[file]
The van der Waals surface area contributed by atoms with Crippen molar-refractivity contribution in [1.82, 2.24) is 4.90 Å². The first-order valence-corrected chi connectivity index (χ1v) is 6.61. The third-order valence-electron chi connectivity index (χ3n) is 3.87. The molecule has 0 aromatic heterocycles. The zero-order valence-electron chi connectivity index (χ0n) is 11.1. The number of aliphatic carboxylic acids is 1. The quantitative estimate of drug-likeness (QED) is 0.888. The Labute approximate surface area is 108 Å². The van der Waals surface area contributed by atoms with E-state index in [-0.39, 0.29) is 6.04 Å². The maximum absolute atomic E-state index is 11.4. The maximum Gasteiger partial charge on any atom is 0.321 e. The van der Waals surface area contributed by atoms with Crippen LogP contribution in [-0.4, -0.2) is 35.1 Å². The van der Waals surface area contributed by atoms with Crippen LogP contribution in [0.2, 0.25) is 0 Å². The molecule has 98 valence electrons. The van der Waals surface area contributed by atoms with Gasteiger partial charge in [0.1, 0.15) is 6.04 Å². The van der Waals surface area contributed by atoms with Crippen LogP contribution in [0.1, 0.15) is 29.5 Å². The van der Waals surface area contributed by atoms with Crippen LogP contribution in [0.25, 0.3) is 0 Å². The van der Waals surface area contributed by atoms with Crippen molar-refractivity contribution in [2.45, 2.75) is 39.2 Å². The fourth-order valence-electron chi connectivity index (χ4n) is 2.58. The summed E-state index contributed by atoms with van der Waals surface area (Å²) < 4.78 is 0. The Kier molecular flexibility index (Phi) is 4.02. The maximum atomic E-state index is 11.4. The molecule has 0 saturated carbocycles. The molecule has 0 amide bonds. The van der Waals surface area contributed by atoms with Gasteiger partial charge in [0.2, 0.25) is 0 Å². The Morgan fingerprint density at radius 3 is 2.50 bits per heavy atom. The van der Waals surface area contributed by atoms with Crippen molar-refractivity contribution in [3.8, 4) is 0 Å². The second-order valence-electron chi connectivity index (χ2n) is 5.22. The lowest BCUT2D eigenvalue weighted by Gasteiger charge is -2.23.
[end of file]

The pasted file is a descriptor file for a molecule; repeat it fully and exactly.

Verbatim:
The van der Waals surface area contributed by atoms with Crippen molar-refractivity contribution in [1.82, 2.24) is 4.90 Å². The first-order valence-corrected chi connectivity index (χ1v) is 6.61. The third-order valence-electron chi connectivity index (χ3n) is 3.87. The molecule has 0 aromatic heterocycles. The zero-order valence-electron chi connectivity index (χ0n) is 11.1. The number of aliphatic carboxylic acids is 1. The quantitative estimate of drug-likeness (QED) is 0.888. The Labute approximate surface area is 108 Å². The van der Waals surface area contributed by atoms with E-state index in [-0.39, 0.29) is 6.04 Å². The maximum absolute atomic E-state index is 11.4. The maximum Gasteiger partial charge on any atom is 0.321 e. The van der Waals surface area contributed by atoms with Crippen LogP contribution in [-0.4, -0.2) is 35.1 Å². The van der Waals surface area contributed by atoms with Crippen LogP contribution in [0.2, 0.25) is 0 Å². The molecule has 98 valence electrons. The van der Waals surface area contributed by atoms with Gasteiger partial charge in [0.1, 0.15) is 6.04 Å². The van der Waals surface area contributed by atoms with Crippen LogP contribution in [0.1, 0.15) is 29.5 Å². The van der Waals surface area contributed by atoms with Crippen LogP contribution in [0.25, 0.3) is 0 Å². The van der Waals surface area contributed by atoms with Crippen molar-refractivity contribution in [2.45, 2.75) is 39.2 Å². The fourth-order valence-electron chi connectivity index (χ4n) is 2.58. The summed E-state index contributed by atoms with van der Waals surface area (Å²) < 4.78 is 0. The Kier molecular flexibility index (Phi) is 4.02. The maximum atomic E-state index is 11.4. The molecule has 0 saturated carbocycles. The molecule has 0 amide bonds. The van der Waals surface area contributed by atoms with Gasteiger partial charge in [0.2, 0.25) is 0 Å². The Morgan fingerprint density at radius 3 is 2.50 bits per heavy atom. The van der Waals surface area contributed by atoms with Crippen molar-refractivity contribution in [3.8, 4) is 0 Å². The second-order valence-electron chi connectivity index (χ2n) is 5.22. The lowest BCUT2D eigenvalue weighted by Gasteiger charge is -2.23.